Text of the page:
INDEPENDENCE - For Independence, the prep football season opener bore little resemblance to its winless 2016 campaign.
Even in defeat, a clear message was sent that there are brighter days ahead for the Mustangs.
Independence nearly matc ... »
TROY MILLS — Every athlete’s dad is their coach.
Whether it’s in high school sports or just while sitting on the couch with their son, every dad coaches their kid.
Some more than others. None more than mine.
I’ve always played for my dad (Mike Hilmer). Ever since I can remember, I’ve had a ball in my hands and my dad as my coach.
Our journey as player-coach/father-son has been many things — good and bad, but mostly good. There’s never a dull moment with us. If you’re around us enough, you know we are always talking. Sometimes we agreei, other times not.
There’s one thing we’ll never disagree on, however. I wouldn’t want to play for anyone other than him and he wouldn’t want to coach any other player than me. It hasn’t been easy all the time. He pushes me hard and it’s confusing at times. But no matter what happens on the court on any given night, I know when I leave the gym he’s going to make me feel like a champion. It doesn’t matter if I was or wasn’t, he’s going to convince me I was.
Our player-coach relationship takes pauses at times, but our father-son doesn’t. I have a coach when I want one. I have a father always.
We’ve also always shared the same dream — state basketball.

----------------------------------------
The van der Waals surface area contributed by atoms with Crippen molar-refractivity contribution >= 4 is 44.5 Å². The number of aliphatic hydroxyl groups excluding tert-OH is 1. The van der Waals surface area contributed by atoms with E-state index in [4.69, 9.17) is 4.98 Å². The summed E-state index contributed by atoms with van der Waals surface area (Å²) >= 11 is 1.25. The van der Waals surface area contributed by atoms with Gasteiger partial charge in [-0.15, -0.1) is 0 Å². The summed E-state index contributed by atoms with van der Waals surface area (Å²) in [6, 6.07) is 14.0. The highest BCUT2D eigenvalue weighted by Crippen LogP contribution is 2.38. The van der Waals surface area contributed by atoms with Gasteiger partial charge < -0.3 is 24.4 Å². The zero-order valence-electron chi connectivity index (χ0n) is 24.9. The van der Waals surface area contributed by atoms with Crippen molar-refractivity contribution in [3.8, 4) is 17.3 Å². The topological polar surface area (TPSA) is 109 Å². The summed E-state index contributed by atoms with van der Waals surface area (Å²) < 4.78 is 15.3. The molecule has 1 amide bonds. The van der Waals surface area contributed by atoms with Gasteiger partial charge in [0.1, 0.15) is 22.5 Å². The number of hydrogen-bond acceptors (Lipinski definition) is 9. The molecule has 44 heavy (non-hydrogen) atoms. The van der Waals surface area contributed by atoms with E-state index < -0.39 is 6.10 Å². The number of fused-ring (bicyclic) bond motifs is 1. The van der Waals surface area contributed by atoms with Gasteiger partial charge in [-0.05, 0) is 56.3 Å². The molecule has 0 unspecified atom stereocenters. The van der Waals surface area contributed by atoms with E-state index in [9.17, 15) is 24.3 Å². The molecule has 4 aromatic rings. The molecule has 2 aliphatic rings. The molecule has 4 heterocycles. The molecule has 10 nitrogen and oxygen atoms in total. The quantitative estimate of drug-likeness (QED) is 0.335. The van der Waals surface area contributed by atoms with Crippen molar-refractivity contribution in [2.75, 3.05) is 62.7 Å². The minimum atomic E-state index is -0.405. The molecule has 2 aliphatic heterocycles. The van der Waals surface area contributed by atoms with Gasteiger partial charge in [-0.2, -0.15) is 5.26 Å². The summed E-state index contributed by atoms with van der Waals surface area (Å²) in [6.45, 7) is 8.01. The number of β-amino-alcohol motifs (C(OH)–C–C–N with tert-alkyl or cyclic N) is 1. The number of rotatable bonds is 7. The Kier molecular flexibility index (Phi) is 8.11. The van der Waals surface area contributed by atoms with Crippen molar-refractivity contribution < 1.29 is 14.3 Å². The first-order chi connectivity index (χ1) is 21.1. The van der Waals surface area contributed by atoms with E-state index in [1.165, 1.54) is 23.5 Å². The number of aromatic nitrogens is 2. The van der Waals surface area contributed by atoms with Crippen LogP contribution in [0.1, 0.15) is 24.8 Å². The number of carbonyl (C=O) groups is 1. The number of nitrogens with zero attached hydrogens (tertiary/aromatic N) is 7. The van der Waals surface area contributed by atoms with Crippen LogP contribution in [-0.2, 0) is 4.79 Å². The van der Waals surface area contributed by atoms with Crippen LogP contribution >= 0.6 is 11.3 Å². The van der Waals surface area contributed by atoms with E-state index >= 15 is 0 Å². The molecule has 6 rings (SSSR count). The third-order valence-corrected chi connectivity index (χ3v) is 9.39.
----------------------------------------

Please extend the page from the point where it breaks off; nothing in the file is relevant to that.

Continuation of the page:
My dream always has been to be on the team that takes him to Des Moines. When you live with the guy, you know how hard he works. You see him up late at night after a loss. You see him watching film constantly. You see him living and breathing the game at times. You know how much he deserves it.
This past season, not one but two dreams came true when North Linn beat Clayton Ridge to qualify for the Iowa High School State Basketball Tournament. The dream continued as the Lynx won their quarterfinal matchup and advanced to the semifinals.
Every year my dad and I skip a couple days of school and drive to Des Moines. We park our car, walk into Wells Fargo Arena, buy a ticket and watch the Class 1A semifinals together. Not this year. This year, we were in the locker room early in the morning thinking about how we were going to leave with a win.
Leading the game heading into the fourth quarter, it seemed the dream wasn’t going to end. As a lead slipped away, and time ran out, it was fair to say it wasn’t the ending anyone on our team wanted. I walked back the locker with my head to the ground, eyes full of tears and a heart in a hundred pieces. It was sad to see such a fun run come to end.
The next day, we watched the 1A state championship together as we do every year. And when I left the arena Friday night, though I wasn’t celebrating a state title or carrying a first place trophy, I walked out side-by-side with my dad, feeling like a champion.